Last updated on November 16, 2019
The great ‘lost’ folk album, Bright Phoebus, means a huge amount to a lot of people, most of whom assumed that it would remain lost given that its two central figures – Lal and Mike Waterson – have now passed away. But a springtime announcement changed all that when it was revealed that Lal’s daughter, the artist and singer Marry Waterson, had been working on a Bright Phoebus re-release in conjunction with David Suff and Domino Records.
Needless to say, we were delighted here at the Grizzly Folk blog, and jumped at the opportunity to put to Marry some of the questions that have occupied idle brain time over the years. Questions such as: are the stories concerning step-ladders and docked pay true, are there really tonnes of warped editions floating around out there, and what do the next generation of Watersons feel about the album that so many folk fans shunned at the time of its original release?
Gracious as ever, Marry sat and answered these rabid wonderings for what must’ve been the umpteenth time. Here’s what she had to say.
You have lived with this album for a very long time. You must have a very different relationship with it to the legions of fans who talk about it so much. What does it mean to you?
It means pictures to me – memories of mum and Mike singing, playing in front of the fire, cuppas and cigs, drop-D tuning. The feeling of complete joy any time the family get to get together to sing ‘Bright Phoebus’ or ‘Shady Lady’.
What did your mum and Mike think of the album? Did they have fond memories of it, or had its slightly fraught existence soured things for them?
I can’t speak for Mike, but mum had very happy memories recording the album. It was a joyous time, with people popping in and out of the studio at Cecil Sharp House. She was chuffed to be working with so many talented people. Mum wished that the record hadn’t had such a tragic history, but that didn’t detract from the creative side. She was pleased with it. She also found it interesting when people told her what her songs were about, or what they thought they were about, though most were wrong. She didn’t mind that; she once said, “does it have to mean anything?”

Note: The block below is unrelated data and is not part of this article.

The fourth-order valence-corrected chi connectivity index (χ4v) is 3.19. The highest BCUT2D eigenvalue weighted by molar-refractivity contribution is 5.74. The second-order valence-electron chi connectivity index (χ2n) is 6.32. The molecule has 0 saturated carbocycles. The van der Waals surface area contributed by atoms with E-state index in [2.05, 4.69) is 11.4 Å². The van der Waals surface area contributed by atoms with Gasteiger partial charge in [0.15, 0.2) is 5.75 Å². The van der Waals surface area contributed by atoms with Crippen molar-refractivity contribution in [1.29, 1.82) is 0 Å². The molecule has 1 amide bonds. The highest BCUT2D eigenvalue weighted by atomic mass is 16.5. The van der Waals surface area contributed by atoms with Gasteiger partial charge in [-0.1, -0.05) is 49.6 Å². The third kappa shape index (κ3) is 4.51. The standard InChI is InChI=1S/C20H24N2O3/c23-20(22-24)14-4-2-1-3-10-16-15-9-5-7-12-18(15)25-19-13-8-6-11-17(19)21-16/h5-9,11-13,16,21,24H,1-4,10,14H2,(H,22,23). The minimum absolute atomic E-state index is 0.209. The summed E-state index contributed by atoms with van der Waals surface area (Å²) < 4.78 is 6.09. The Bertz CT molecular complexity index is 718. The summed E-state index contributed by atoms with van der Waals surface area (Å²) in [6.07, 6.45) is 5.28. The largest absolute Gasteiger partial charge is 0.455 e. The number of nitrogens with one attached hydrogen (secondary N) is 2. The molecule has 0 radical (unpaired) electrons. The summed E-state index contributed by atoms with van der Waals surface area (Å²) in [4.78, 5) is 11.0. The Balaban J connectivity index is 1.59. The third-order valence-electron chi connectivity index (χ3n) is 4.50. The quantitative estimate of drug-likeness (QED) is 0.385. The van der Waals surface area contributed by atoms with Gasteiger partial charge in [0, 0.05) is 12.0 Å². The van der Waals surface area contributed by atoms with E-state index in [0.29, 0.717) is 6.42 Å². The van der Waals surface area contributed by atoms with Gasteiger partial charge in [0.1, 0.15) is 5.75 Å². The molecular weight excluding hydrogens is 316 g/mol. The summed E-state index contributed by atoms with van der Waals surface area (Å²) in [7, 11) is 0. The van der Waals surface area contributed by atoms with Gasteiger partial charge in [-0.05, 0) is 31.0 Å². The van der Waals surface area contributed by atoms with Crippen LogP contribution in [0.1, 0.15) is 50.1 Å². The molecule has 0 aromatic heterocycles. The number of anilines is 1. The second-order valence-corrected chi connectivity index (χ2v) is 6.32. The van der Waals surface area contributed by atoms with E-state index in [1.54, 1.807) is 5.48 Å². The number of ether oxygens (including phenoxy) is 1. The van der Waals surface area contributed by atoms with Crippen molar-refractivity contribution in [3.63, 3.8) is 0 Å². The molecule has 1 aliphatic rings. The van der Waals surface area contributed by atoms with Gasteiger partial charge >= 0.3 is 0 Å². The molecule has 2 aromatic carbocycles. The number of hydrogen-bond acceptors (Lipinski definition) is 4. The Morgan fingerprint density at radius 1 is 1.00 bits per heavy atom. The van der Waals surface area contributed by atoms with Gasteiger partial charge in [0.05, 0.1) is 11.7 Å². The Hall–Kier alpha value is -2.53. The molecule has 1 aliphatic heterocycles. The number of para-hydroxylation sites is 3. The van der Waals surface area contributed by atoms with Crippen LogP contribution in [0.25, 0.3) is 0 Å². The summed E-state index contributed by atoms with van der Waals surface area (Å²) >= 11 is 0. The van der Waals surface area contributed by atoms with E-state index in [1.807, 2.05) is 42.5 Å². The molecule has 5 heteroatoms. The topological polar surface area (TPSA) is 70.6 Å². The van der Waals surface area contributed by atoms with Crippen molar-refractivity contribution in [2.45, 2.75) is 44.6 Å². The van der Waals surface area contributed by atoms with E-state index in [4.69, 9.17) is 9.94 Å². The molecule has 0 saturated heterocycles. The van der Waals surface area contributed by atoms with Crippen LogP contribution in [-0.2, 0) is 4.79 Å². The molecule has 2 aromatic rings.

Due to the ‘lost’ nature of the album, plenty of rumours have sprung up over the years. Which of the various stories are true? Is it true that Mike was up a stepladder when he wrote ‘Bright Phoebus’, and that a delivery man sang on the album?
Yes, Mike was up a ladder painting when his mate asked him where he got his ideas from. Just at that moment the sun came out and he said, “today bright Phoebus she smiled down on me….”, shortly followed by, “I’ll be back later”, as he cycled to mum’s to finish the song. He was docked an hour’s pay! And, yes, a delivery man sang on a chorus when he came to deliver a parcel to the studio. Brilliant, eh?
Very! What is the truth behind the album’s disappearance? I’ve heard that some of the pressings were warped and that it met with a general lack of enthusiasm on its release…
There were 1,000 copies printed on Bill leader’s ‘Trailer’ label. It was the biggest run he’d ever printed. More than half of them had the hole printed off centre. Bill says that it was Christmas and he heard that the workers at the plant left the press to go down the pub. The presses were old, and when they finally checked them, they put a new stamper on the back end of the run – those were the playable copies. Fans of The Watersons’ traditional material, records like Frost & Fire, just didn’t get the songs on Bright Phoebus. It was ahead of its time.